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2013 | 1 | 1 |

Article title

What is the role of cyclic di-GMP signaling within the human gut microbiome?


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There is currently little understanding of the
role of the bacterial second messenger cyclic di-GMP
(c-di-GMP) in the human gut microbiome. C-di-GMP is
synthesized by highly conserved diguanylate cyclase
(DGC) enzymes and degraded by highly conserved
phosphodiesterase (PDE) enzymes. To begin to assess the
prevalence of c-di-GMP signaling in the gut microbiome,
we found on average 1.0 DGC and 0.8 PDE enzymes per
million base pairs of metagenomic DNA derived from stool
samples. Specific species encoding substantial numbers
of GGDEF and EAL domains were the commensal species Faecalibacterium prausnitzii, Eubacterium rectale, and Mitsuokella multacida. The species Bilophila wadsworthia and Klebsiella oxytoca were identified as gut microbiome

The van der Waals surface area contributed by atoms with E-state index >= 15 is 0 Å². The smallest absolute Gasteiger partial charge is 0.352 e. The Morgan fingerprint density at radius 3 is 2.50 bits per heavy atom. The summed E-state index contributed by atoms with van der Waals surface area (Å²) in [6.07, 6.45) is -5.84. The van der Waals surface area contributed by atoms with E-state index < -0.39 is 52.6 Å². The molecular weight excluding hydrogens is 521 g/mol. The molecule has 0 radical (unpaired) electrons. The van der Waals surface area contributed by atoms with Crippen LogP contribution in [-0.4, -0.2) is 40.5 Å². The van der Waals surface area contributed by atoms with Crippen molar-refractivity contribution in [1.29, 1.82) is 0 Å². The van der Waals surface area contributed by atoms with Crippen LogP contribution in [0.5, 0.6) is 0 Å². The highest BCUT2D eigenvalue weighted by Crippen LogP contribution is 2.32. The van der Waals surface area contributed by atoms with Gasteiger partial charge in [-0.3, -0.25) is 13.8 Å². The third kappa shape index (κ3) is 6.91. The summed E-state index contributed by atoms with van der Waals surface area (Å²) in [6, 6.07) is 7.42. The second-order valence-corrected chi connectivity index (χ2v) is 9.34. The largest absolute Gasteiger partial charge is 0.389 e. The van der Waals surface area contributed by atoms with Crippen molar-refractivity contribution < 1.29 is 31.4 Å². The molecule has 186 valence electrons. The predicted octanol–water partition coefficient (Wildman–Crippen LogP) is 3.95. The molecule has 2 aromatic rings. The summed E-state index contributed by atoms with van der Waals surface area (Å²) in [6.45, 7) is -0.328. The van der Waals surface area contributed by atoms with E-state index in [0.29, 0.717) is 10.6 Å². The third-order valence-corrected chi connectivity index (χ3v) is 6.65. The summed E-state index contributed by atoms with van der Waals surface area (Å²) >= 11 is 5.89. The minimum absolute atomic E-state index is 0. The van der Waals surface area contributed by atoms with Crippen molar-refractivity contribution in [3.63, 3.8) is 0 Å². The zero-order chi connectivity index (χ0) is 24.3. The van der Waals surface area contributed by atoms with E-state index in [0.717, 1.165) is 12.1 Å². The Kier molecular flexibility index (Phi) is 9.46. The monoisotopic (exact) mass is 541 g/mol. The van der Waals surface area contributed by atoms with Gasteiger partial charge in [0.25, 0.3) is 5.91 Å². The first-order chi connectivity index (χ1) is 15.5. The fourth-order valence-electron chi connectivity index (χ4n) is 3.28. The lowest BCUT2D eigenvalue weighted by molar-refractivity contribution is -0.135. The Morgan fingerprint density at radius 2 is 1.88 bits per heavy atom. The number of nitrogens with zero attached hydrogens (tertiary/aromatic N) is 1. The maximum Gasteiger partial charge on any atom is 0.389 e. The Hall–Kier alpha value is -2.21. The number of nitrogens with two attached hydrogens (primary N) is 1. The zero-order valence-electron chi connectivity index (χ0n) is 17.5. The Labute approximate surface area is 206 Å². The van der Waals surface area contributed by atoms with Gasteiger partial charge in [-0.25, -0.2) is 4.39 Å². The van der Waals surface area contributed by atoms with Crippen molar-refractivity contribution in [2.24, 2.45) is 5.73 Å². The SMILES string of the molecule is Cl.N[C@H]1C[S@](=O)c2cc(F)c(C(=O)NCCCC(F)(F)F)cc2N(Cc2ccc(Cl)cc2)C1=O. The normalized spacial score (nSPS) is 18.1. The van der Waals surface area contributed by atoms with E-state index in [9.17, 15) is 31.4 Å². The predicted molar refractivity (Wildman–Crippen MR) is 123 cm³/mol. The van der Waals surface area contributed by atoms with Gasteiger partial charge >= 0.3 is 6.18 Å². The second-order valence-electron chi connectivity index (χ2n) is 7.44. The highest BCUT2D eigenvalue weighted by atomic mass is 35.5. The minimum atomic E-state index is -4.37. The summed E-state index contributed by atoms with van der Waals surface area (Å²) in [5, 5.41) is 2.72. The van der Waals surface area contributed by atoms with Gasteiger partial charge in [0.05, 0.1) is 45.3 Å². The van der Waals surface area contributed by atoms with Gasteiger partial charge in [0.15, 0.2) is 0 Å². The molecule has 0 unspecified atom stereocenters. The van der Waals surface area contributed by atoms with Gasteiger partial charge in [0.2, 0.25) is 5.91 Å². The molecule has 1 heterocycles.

members that encode higher numbers of GGDEFs and
EALs and are associated with gut dysbiosis and infection.
Consistent with this result, genome analysis of several
enteric pathogens revealed significantly higher numbers
of GGDEFs and EALs per million base pairs compared to
the gut microbiome. Our analysis indicates that c-di-GMP
signaling is present but minimal in the gut microbiome,
and we speculate that the numbers of GGDEFs and EALs
in a given genome from a member of the gut microbiome
positively correlates with pathogenic potential.







Physical description


12 - 8 - 2014
19 - 6 - 2014
6 - 6 - 2014


  • Department of Microbiology
    and Molecular Genetics
  • Department of Microbiology
    and Molecular Genetics
  • Michigan State
    University, East Lansing, Michigan, USA, 48824


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